BOTF X: Dow Aims to Give Teams Advantage with Charger Spirit

By Geoff Kimmerly senior editor

February 1, 2022

MIDLAND – The 10th MHSAA “Battle of the Fans” – and first after a COVID-induced pause for 2021 – appropriately started Friday with a never-seen-before experience.

Midland Dow’s student section mostly makes its presence known at “Herb’s House” – the unofficial name of the Chargers’ gymnasium. But Dow hit the road, traveling four miles southeast to rival Midland High for the first of this year’s three finalists visits – the first time a section has ever hosted the MHSAA staff and Student Advisory Council at an away game.

Challenge? Chargers accepted it.

“We want to show up and be the best student section at their school,” Dow senior Daniel Watkins said. “That’s always the best thing ever.

“We bring the same energy. If nothing else, (the road game) almost feeds it more. Not only is it against our rival, but we’re at their place.”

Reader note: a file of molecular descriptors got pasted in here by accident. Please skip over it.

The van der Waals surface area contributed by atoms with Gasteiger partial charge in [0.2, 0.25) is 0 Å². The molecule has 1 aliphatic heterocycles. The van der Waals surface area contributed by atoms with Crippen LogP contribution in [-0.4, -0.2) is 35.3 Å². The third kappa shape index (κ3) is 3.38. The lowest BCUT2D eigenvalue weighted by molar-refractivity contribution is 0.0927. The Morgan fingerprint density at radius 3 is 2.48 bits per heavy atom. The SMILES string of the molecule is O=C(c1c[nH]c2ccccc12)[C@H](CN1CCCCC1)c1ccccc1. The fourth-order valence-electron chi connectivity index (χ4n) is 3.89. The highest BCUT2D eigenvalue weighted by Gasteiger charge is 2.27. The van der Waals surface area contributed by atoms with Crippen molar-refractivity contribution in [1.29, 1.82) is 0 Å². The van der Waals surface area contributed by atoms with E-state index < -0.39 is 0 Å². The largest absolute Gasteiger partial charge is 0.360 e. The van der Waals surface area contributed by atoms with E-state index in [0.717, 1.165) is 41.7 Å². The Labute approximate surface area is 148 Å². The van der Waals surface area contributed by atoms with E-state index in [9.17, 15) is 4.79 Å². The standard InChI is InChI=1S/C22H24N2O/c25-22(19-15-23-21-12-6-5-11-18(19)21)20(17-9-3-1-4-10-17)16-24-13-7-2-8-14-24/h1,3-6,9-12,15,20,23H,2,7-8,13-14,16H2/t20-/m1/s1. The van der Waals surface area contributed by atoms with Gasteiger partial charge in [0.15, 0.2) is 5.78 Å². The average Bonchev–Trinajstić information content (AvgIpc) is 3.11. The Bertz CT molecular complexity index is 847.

This year’s BOTF X finalists tour also will include visits to Buchanan and Traverse City West.

Below is our highlight reel and 10 “X Factors” from our first stop with Dow’s student section.

1. Battle Plan

As noted, Dow’s section traveled to rival Midland High, which packed its own student cheering section to match. Dow students dressed in scrubs and lab coats for a “Doctors & Nurses” theme and collected money during halftime to buy snacks for the local hospital emergency room staff. 

2. This is the Year of Dow

While a Dow student section has existed for years, a number of factors lined up well for this to be the section’s first applying for Battle of the Fans – and making the championship round. A focused group of leaders was eager to get to work after spectator limits kept crowds small during 2020-21.

3. Follow the Leaders

Every year four seniors – two girls and two boys – take over leadership. Those four leaders then select the next year’s leaders, to be announced at an assembly at the end of the school year. This year’s are Watkins, Kourtney Fischer, Abby Rey and Nolan Sanders. “We know the qualities a section leader needs to have, and we’re picking someone we know can handle the job and go the extra mile,” Rey said. “We make sure they’re driven, because it’s not an easy job – sometimes you just want to go to the game, but you have a bigger responsibility. And obviously someone who can communicate, especially with administrators.”

Midland Dow BOTF4. Believe in the Spirit Stick